‘UnREAL’ pulls back the curtain of reality TV

Shiri Appleby, left, and Constance Zimmer star in the new series  UnREAL.
Shiri Appleby, left, and Constance Zimmer star in the new series UnREAL.

How much of what happens in a reality TV show is real?

If you believe the shenanigans you’ll see in Lifetime’s UnREAL, you’ll come to the conclusion that it’s all just a giant put-on.

UnREAL is an engrossing new drama series, premiering at 9 p.m. Monday, that goes behind the scenes of a fictional Bachelor-style dating show.

Nothing that happens on “Everlasting” is on the level. The rich English bachelor doesn’t want to be involved; the gaggle of gold-diggers all have crass agendas; and the amoral producers will use any trick in the book to create memorable episodes of train-wreck TV.

How could this dishonest genre of television ever have been labeled “reality” in the first place?

Constance Zimmer, who stars as Quinn King, the cold-blooded executive producer of “Everlasting,” says she has no idea if UnREAL is what it’s truly like.

“I can’t answer that question, because I’ve never been on a reality show,” the actress says. “I didn’t tour any reality show sets to do research either. I don’t know if any of these shows would allow me to come look around and see how it’s done anyway.”

Even if this isn’t exactly what it’s like, it doesn’t matter much to Zimmer, because it’s fun to imagine it this way.

Just remember, UnREAL isn’t “reality” either. “I think it’s pretty much like everything on television: an exaggerated version of the truth,” she says.

The show also stars Shiri Appleby as Rachel Goldberg, a young staffer whose soul-crushing job is to manipulate contestants into making exceptionally poor choices on camera.

When someone cries, when someone lies, if there’s a dust-up or a meltdown, it’s the makings of “good” reality TV — and it’s hard to feel sorry for the victimized contestants, because most of them came on the show seeking nothing more than 15 minutes of fame anyway.

What a fertile playground this is for dynamic storytelling, Zimmer says.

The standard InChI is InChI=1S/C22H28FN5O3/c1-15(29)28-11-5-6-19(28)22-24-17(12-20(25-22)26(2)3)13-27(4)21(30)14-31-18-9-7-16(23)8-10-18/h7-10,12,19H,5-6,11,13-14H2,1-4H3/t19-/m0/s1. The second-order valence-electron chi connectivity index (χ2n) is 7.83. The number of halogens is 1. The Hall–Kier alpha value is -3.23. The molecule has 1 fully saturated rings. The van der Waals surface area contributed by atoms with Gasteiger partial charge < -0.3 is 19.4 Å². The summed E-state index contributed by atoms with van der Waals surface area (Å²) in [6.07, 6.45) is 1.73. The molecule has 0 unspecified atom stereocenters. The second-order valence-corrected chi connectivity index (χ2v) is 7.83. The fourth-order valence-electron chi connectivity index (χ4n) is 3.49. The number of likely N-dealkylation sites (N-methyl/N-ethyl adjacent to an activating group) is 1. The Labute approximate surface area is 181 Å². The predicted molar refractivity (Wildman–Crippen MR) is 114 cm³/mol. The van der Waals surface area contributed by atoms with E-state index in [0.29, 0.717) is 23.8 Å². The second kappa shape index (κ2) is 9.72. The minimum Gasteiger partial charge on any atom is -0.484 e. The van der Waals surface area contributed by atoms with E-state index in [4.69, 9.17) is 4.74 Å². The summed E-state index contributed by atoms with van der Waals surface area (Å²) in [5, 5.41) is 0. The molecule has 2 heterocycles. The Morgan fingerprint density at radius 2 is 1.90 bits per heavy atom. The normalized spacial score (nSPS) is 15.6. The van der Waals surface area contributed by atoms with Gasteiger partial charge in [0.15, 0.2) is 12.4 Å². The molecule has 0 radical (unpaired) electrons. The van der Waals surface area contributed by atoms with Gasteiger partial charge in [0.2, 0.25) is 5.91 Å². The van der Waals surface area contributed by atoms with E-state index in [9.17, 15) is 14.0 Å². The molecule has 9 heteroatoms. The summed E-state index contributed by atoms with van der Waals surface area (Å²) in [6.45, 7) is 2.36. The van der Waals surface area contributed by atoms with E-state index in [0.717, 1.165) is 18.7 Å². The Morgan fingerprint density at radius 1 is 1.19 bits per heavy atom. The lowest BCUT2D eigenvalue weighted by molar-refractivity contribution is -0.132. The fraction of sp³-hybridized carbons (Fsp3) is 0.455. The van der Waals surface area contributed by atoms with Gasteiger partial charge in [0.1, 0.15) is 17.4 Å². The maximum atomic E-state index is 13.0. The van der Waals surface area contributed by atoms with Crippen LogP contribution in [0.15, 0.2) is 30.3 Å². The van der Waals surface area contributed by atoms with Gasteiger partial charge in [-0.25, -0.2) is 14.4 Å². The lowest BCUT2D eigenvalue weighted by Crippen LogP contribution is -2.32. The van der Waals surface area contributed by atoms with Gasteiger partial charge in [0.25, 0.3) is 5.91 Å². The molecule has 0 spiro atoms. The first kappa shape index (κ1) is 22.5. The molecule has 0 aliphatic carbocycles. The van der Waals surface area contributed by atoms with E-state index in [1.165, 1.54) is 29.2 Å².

“There haven’t really been any shows that have pulled back the curtain on reality television,” she says. “There have been a lot of spoofs and tongue-in-cheek shows, but there hasn’t been a scripted behind-the-scenes approach. That, to me, makes it very interesting.”

UnREAL is created and executive-produced by Marti Noxon, whose credits include Buffy the Vampire Slayer, Mad Men and Girlfriends’ Guide to Divorce.

If the show is successful enough to rate a second season, the premise will likely undergo a complete overhaul. A follow-up season could be about the making of a Survivor-type series. Or an American Idol-style talent show. Or a weight-loss competition. Anything.

“Once this storyline is done, after the suitor makes his selection, Quinn can go work on a different kind of reality show and bring her entire team with her,” Zimmer notes. “That means we’ll be able to explore different genres, tell different kinds of stories, reinvent ourselves. That makes this a special show.”

Speaking of doing whatever it takes to boost ratings, Zimmer, Appleby and Josh Kelly participated in a nude photo shoot to promote UnREAL. “We would laugh that we were literally willing to take our clothes off to make people watch this show,” Zimmer says.

Zimmer is probably best known for her recurring role in Entourage as Dana Gordon, the tough movie studio executive who had a sexually charged relationship with super-agent Ari Gold (Jeremy Piven).

Quinn and Dana are cut from the same cloth. “They’re both strong, unfiltered women,” Zimmer says. “Quinn is meaner, although as the series progresses we’ll see a lot of vulnerability and insecurity. I do feel that the Dana Gordon fans are going to love Quinn.”

Zimmer is also in the new Entourage movie, which opens in theaters on Wednesday.

“I was super nervous for a while, waiting to find out if I was in the movie,” she says. “Then, when I found out that I was, I was so elated and so excited that Dana Gordon made the cut.”


▪ 9 pm. Monday

▪ Lifetime